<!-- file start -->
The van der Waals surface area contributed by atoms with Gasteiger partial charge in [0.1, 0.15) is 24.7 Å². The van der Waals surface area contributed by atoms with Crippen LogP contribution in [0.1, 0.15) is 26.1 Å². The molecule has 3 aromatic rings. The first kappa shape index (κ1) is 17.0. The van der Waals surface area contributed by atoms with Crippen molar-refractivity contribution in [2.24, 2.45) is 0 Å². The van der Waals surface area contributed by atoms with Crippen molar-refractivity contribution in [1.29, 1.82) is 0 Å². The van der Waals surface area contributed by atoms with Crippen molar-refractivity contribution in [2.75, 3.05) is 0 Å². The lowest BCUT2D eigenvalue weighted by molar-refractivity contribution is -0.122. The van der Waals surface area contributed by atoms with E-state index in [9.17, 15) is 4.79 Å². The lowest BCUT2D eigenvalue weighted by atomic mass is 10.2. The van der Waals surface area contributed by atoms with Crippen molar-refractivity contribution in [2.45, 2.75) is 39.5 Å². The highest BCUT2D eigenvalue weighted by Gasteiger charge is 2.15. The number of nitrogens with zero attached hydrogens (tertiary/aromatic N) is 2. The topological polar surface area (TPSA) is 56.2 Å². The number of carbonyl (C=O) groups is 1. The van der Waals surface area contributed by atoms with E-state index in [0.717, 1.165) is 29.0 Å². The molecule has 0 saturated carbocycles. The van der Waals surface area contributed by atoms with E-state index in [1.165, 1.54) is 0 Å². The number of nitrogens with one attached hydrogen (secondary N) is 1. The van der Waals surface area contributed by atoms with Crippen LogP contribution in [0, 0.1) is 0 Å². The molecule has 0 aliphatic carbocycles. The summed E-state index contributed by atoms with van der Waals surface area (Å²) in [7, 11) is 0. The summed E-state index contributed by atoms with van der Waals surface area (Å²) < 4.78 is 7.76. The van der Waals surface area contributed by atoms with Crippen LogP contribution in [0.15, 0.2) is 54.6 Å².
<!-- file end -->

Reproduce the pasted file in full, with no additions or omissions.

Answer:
The van der Waals surface area contributed by atoms with Gasteiger partial charge in [0.1, 0.15) is 24.7 Å². The van der Waals surface area contributed by atoms with Crippen LogP contribution in [0.1, 0.15) is 26.1 Å². The molecule has 3 aromatic rings. The first kappa shape index (κ1) is 17.0. The van der Waals surface area contributed by atoms with Crippen molar-refractivity contribution in [2.24, 2.45) is 0 Å². The van der Waals surface area contributed by atoms with Crippen molar-refractivity contribution in [1.29, 1.82) is 0 Å². The van der Waals surface area contributed by atoms with Crippen molar-refractivity contribution in [2.75, 3.05) is 0 Å². The lowest BCUT2D eigenvalue weighted by molar-refractivity contribution is -0.122. The van der Waals surface area contributed by atoms with E-state index in [9.17, 15) is 4.79 Å². The lowest BCUT2D eigenvalue weighted by atomic mass is 10.2. The van der Waals surface area contributed by atoms with Crippen molar-refractivity contribution in [2.45, 2.75) is 39.5 Å². The highest BCUT2D eigenvalue weighted by Gasteiger charge is 2.15. The number of nitrogens with zero attached hydrogens (tertiary/aromatic N) is 2. The topological polar surface area (TPSA) is 56.2 Å². The number of carbonyl (C=O) groups is 1. The van der Waals surface area contributed by atoms with E-state index in [0.717, 1.165) is 29.0 Å². The molecule has 0 saturated carbocycles. The van der Waals surface area contributed by atoms with E-state index in [1.165, 1.54) is 0 Å². The number of nitrogens with one attached hydrogen (secondary N) is 1. The van der Waals surface area contributed by atoms with Crippen LogP contribution in [0, 0.1) is 0 Å². The molecule has 0 aliphatic carbocycles. The summed E-state index contributed by atoms with van der Waals surface area (Å²) in [7, 11) is 0. The summed E-state index contributed by atoms with van der Waals surface area (Å²) < 4.78 is 7.76. The van der Waals surface area contributed by atoms with Crippen LogP contribution in [0.15, 0.2) is 54.6 Å².